Five federal agencies that GAO reviewed—EPA and the Departments of Agriculture (USDA), Labor (DOL), Education, and Veterans Affairs (VA)—have programs or activities that can assist utilities with their workforce needs in several ways, including through guidance, funding, and training. EPA has worked with DOL and industry groups to develop a water-sector competency model to support industry training and with VA to help place disabled veterans in water industry jobs. In addition, USDA funds personnel who travel to rural utilities to provide hands-on assistance through its Circuit Rider program. Four of five small utilities GAO interviewed said they used this program and other USDA technical assistance for training operators.

Private Sector Financing: A Review of Service Delivery Models in Eight Communities

Source: Jeff Hughes, Lexi Kay Herndon, Journal – American Water Works Association, Volume / Number: 110, Number 1, January 2018
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From the abstract:
A study of private financing models in the water industry examines variations in implementation and design and whether outcomes differ from initial expectations.

Organizing in Red America

Source: Dissent Magazine, Summer 2017

Articles include:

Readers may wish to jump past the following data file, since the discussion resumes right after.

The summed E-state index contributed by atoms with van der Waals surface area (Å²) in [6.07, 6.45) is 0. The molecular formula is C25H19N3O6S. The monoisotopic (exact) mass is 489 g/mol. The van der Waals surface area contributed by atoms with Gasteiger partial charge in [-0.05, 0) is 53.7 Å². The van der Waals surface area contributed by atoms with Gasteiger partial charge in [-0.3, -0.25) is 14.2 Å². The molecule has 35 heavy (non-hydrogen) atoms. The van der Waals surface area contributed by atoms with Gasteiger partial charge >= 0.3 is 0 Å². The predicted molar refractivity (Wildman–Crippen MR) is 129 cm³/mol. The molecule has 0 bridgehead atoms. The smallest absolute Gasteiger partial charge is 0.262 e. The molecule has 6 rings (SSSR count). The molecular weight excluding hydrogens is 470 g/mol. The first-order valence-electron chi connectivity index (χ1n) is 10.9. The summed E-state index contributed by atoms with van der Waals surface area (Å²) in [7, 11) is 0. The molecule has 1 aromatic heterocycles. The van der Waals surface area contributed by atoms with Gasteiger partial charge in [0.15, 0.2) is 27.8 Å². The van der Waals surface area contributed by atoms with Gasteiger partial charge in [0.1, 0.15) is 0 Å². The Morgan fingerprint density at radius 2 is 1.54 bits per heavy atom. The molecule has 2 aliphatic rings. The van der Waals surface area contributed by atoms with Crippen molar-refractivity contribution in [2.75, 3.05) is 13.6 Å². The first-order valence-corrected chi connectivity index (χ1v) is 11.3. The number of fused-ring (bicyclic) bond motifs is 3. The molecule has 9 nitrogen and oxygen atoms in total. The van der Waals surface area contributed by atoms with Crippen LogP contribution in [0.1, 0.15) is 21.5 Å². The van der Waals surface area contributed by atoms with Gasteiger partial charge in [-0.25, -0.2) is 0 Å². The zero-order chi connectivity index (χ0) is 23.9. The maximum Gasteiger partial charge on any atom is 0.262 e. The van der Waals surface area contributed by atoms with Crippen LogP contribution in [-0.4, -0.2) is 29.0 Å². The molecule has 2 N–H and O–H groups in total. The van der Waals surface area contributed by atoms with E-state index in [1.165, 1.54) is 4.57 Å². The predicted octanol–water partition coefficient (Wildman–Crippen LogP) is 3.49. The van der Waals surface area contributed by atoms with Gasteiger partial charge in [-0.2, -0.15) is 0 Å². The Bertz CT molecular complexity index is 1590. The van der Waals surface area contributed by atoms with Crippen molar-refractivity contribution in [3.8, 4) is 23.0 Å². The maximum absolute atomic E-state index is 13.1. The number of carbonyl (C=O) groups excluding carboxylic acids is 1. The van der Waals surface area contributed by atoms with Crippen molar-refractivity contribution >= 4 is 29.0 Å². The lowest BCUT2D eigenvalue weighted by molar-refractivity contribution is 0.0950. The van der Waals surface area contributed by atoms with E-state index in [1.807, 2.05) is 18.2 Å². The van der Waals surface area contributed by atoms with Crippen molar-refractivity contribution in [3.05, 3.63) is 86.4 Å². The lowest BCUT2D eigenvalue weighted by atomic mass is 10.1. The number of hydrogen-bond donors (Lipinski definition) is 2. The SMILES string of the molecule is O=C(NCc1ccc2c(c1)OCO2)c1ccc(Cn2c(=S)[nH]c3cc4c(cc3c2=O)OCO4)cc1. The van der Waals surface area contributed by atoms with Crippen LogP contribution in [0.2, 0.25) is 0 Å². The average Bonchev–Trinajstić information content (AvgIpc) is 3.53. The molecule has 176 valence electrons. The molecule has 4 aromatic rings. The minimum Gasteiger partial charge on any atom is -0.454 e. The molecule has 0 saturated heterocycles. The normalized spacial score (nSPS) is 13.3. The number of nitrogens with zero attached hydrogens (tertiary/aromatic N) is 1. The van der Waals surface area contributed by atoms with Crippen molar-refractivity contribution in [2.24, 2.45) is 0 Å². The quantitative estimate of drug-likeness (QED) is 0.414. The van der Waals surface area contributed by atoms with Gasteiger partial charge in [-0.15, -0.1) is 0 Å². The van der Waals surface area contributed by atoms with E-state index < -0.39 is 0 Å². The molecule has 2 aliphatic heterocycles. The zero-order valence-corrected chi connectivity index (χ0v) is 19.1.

Left in the Middle
Michael Kazin

….The good news is that a left does exist in Red America—and, amid the failures of the Trump administration, appears to be growing. Its adherents may share, in whole or in part, the cultural proclivities of the more numerous conservatives who live there. But they are arguing and organizing for many of the same demands as are their counterparts in places like New York City and Los Angeles; they are also busy defending the same people at risk from Trump and his allies in Congress and their own states. In this special section of Dissent, you will learn about some of those activists and a few of the politicians who share their goals…..

Working Too Hard for Too Little: An Interview with Senator Sherrod Brown
Michael Kazin

….This spring, the senator issued a lengthy document, “Working Too Hard for Too Little: A Plan for Restoring the Value of Work in America,” which lays out a set of innovative ideas about how to raise wages, make jobs more secure, and compel employers to adhere to decent standards on the job. In late April, Michael Kazin interviewed the senator in his office on Capitol Hill…..

Mississippi Autoworkers Mobilize
Michelle Chen

The workers at the Nissan plant in Canton, Mississippi, had high hopes when the state-of-the-art factory complex moved in fourteen years ago to a small, majority black town where more than a quarter of residents live in poverty and decent jobs are scarce. …. After fourteen years at the plant, he says, “People are hurting inside of my factory.” His fellow coworkers have been concerned by what they see as increasingly unstable working conditions and general deterioration in benefits and safety protections. A few years ago they campaigned to organize with the United Auto Workers (UAW). Since then, he says, the workers have faced growing hostility from management for seeking to unionize, which only confirms its disrespect for a community that’s invested decades of public funding and faith in Nissan’s promise of stable manufacturing careers. ….